Oil companies should be penalized for spikes in gas prices, says California with a new bill expected to pass by month’s end.

Last summer in the wake of Russia’s invasion of Ukraine, the average gas price in California reached a record high at $6.44 per gallon. That was over $2.60 higher than the national average. Some places went as high as $8 a gallon. Oil companies blamed reduced supply from Russia, but Russia only supplies 8% of the gasoline coming to the U.S, and the impact of even a total loss of their supply wouldn’t actually be felt until 2025, and nowhere near as much as the 70% price hikes would suggest. The price hikes were the decision of the oil companies wanting to capitalize on the news while they had a scapegoat.

At the time, California Gov. Gavin Newsom asked the state legislature to pass a new tax on oil company profits, to help prevent price spikes. The idea went nowhere at the time, with lawmakers fearing it would drive companies out of the business of providing consumer-grade gasoline, causing instead of preventing price increases.

Instead, lawmakers and Newsom have been working on a bill which would put the decision in the hands of the California Energy Commission. It would allow them to impose civil penalties on oil companies found to be price gouging, and would require companies to disclose their financial information to the state.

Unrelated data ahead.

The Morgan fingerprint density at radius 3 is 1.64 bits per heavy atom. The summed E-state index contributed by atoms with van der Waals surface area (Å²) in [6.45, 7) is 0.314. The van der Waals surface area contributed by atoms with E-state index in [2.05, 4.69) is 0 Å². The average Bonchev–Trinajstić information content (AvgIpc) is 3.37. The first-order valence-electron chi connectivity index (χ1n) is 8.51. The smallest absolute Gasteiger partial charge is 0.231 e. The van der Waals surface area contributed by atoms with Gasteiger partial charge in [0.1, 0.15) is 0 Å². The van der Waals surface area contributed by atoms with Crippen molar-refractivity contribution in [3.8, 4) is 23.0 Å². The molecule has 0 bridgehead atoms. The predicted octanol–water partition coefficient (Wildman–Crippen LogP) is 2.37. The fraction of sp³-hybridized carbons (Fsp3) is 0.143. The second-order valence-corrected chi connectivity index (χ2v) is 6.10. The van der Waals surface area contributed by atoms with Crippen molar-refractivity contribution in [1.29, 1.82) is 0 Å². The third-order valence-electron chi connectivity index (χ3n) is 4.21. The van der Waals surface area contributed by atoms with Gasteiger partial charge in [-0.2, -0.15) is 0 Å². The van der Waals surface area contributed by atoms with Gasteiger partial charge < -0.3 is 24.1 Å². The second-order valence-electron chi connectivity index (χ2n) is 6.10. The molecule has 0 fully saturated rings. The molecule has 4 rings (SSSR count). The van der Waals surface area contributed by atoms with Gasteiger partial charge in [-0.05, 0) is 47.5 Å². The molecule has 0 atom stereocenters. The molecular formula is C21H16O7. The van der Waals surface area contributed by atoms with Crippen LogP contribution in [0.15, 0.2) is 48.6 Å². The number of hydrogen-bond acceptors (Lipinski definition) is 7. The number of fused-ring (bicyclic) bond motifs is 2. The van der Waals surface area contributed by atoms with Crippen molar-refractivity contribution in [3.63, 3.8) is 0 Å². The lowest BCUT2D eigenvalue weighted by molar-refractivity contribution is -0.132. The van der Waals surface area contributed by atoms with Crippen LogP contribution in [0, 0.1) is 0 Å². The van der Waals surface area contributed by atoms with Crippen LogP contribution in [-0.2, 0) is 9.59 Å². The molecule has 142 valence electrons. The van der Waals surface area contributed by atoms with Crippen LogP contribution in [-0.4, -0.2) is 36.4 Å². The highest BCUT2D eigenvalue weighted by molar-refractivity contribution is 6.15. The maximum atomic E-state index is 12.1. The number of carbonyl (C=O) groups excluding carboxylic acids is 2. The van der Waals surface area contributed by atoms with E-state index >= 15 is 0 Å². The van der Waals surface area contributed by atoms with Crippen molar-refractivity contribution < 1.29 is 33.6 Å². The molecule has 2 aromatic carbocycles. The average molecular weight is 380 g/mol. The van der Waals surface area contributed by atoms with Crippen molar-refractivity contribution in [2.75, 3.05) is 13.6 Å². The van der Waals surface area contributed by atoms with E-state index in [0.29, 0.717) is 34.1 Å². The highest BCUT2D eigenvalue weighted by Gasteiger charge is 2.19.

The new bill passed easily through the California Senate vote on Thursday. The same day, California Republicans tried to force a vote on another bill to suspend California’s gas tax (currently $0.54/gallon) and gas-related environmental regulations for a year, but the measure failed without even being brought to debate.

Oil companies are not happy with the bill, saying that it would require “a ridiculous level of reporting” and that they weren’t consulted, despite the fact that Newsom’s administration has had numerous public meetings with oil executives about the bill.

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